So, in creating a robust organization, the first thing we must do is research into the building of a sustainable movement.  This includes research into the collapse of several unsustainable organizations. We need to ask questions: what are the minimum requirements for a successful movement? What is the role and what are the limits of an exiled opposition? What is the role of leadership in organizations? What is the role of ideology or value system in an organization? What is that we are trying to safeguard? What is that we are trying to achieve? What is it that we are trying to avoid? Is it best to organize based on socio-economic statuses (unions of women, workers, students, peasants, professional, etc., ) or are there other models?

These are a fraction of the questions that we must answer.  We must ask, we must answer, and we must arrive at a consensus.

To do this, you need a Conference. Not a conference of a few talking and everyone else listening to obediently follow without questioning! But all of us asking all of us answering with a tone of respect and reconciliation.

We don’t need funding from EU or US to do that.  We can do it on our own.  Us. Those of us blessed enough to live in lands that allow us freedom of assembly, freedom of speech, freedom of movement.  With all of those eased for us, something that many of our fellow citizens do not enjoy. We have an obligation to do it for them.

When I say that, some of you might say “but that’s method been tried!”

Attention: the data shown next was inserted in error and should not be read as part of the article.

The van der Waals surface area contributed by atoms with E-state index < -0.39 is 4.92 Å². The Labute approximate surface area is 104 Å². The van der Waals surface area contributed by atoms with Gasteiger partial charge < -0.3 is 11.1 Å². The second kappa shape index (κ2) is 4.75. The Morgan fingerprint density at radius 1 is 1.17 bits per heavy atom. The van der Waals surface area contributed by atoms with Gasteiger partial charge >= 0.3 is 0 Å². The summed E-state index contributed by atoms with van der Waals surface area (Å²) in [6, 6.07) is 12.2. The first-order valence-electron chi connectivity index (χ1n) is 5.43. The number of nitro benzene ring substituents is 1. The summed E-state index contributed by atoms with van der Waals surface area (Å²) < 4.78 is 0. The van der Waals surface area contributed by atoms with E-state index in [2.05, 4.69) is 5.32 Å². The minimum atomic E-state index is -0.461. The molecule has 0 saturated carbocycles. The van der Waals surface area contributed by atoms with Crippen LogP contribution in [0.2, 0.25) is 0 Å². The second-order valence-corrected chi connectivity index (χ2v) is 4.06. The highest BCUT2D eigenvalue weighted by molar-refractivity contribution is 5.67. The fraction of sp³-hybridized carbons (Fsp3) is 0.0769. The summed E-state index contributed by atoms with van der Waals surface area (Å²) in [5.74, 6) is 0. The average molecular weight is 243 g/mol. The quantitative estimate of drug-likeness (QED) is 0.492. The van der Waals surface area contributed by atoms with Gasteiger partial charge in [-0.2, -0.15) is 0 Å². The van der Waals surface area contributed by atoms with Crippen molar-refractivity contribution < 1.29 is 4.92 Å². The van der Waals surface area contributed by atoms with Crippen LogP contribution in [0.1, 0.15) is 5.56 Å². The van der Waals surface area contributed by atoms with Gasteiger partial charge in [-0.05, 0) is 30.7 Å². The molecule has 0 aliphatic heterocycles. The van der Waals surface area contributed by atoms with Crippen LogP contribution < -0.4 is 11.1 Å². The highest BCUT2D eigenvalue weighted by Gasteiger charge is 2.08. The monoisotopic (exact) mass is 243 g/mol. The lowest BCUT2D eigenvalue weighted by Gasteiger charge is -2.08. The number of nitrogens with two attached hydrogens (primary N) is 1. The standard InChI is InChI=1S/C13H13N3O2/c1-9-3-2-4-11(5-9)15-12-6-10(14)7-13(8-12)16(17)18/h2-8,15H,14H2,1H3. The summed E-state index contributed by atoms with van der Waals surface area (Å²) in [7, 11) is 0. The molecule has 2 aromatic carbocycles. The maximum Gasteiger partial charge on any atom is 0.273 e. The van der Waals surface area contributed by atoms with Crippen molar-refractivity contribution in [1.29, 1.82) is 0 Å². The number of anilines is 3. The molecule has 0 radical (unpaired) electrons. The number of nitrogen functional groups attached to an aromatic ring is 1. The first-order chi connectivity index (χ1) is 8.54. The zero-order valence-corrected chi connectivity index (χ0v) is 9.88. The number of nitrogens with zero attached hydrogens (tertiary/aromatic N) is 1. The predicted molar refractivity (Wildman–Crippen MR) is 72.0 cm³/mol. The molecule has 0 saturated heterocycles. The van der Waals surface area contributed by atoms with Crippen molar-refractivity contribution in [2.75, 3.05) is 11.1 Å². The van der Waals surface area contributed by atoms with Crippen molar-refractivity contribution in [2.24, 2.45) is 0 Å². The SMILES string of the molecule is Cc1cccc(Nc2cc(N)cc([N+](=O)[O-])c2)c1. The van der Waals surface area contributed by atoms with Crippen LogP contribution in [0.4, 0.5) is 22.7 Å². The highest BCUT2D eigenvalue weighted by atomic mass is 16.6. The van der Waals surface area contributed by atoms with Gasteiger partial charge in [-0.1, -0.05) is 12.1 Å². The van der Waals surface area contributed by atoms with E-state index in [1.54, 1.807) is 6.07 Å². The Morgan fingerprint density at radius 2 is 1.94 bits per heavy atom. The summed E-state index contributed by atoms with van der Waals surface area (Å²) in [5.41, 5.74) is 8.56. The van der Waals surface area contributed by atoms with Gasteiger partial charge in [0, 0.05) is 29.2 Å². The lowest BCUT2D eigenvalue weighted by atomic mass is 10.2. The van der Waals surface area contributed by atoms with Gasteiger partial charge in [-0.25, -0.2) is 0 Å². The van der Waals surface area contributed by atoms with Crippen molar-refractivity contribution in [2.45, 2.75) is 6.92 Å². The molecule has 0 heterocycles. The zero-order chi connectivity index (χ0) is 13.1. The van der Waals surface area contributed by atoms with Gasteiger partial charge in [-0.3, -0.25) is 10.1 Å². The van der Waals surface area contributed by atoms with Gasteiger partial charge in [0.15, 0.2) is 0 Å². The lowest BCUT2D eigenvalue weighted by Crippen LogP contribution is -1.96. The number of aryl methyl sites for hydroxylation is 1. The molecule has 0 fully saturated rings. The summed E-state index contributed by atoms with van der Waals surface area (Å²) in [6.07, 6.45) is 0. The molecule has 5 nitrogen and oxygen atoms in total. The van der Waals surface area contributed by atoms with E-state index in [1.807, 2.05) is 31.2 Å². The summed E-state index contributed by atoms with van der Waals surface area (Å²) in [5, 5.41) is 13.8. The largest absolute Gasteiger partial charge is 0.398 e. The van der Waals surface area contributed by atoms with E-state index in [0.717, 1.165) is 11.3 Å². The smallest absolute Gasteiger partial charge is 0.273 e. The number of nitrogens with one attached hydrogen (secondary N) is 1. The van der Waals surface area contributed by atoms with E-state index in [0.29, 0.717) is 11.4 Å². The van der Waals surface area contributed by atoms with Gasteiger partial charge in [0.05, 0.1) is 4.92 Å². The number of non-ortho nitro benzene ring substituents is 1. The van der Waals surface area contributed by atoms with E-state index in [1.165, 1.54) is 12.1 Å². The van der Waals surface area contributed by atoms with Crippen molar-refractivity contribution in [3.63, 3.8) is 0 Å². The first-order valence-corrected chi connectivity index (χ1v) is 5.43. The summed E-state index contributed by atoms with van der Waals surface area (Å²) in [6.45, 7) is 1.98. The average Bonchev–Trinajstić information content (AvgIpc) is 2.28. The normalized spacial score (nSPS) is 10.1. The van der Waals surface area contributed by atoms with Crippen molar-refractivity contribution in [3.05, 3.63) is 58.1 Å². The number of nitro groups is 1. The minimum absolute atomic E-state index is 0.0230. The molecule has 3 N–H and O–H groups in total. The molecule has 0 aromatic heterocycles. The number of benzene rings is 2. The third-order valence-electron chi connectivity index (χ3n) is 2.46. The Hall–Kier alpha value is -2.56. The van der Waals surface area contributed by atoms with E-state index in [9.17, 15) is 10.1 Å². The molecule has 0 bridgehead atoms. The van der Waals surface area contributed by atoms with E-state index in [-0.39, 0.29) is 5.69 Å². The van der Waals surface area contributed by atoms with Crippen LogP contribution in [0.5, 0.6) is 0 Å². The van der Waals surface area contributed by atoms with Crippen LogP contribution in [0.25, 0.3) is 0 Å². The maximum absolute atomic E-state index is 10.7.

You are telling me? I know. But just because you tried and failed at something, it doesn’t mean you stop trying.  This is Stage 2. A stage about the belief that many are better than one; many get there faster than one; many can carry a heavy burden to longer distances than one.  We are human beings.  And human beings are social animals. In fact, if we were not social animals, if we were lone wolves, we wouldn’t feel the pain our people endure every day.  And to help them we must first get together.

We owe it to our people in Eritrea. What do we want to tell an Eritrean who is waking up to misery, the same way he did for the last 30 years. In solitary confinement.  What do we want to tell the wounded Eritrean soldier, son of a wounded Eritrean soldier, with young child hiding from conscription? What do we want to tell our sister who is a prisoner of war? What do we want to tell the parents of the prisoners? I was just too busy? Or I couldn’t do it because I can’t work with so and so because I hate him?


Four years ago, the PFDJ introduced yet another slogan to attack their nemeses the Weyane, the Tigrayan TPLF. In no time, the slogan changed target and was shouted to silence any opposition to the PFDJ who used that silence on the opposition more that=n they did on the TPLF, for who the slogan was created. But what many don’t know is that the Eritrean ruling party is the one that opened the doors so wide and ushered the TPLF into Eritrea. It invited them to engage in the mess it created in the Eritrean struggle. The same Isaias and his cohorts are responsible for involving the TPLF in Eritrean politics. I say, Eritreans should not be sacrificed in the never-ending wars and rivalry between the TPLF and PFDJ. It’s your war and keep Eritreans put of it.

So, it is wise to realize that the Eritrean Resistance against the PFDJ tyranny is determined to continue its struggle until freedom and justice is established in Eritrea. Its game might be over, but the peace and justice loving Eritreans are telling the PFDJ, “THE GAME IS ON!”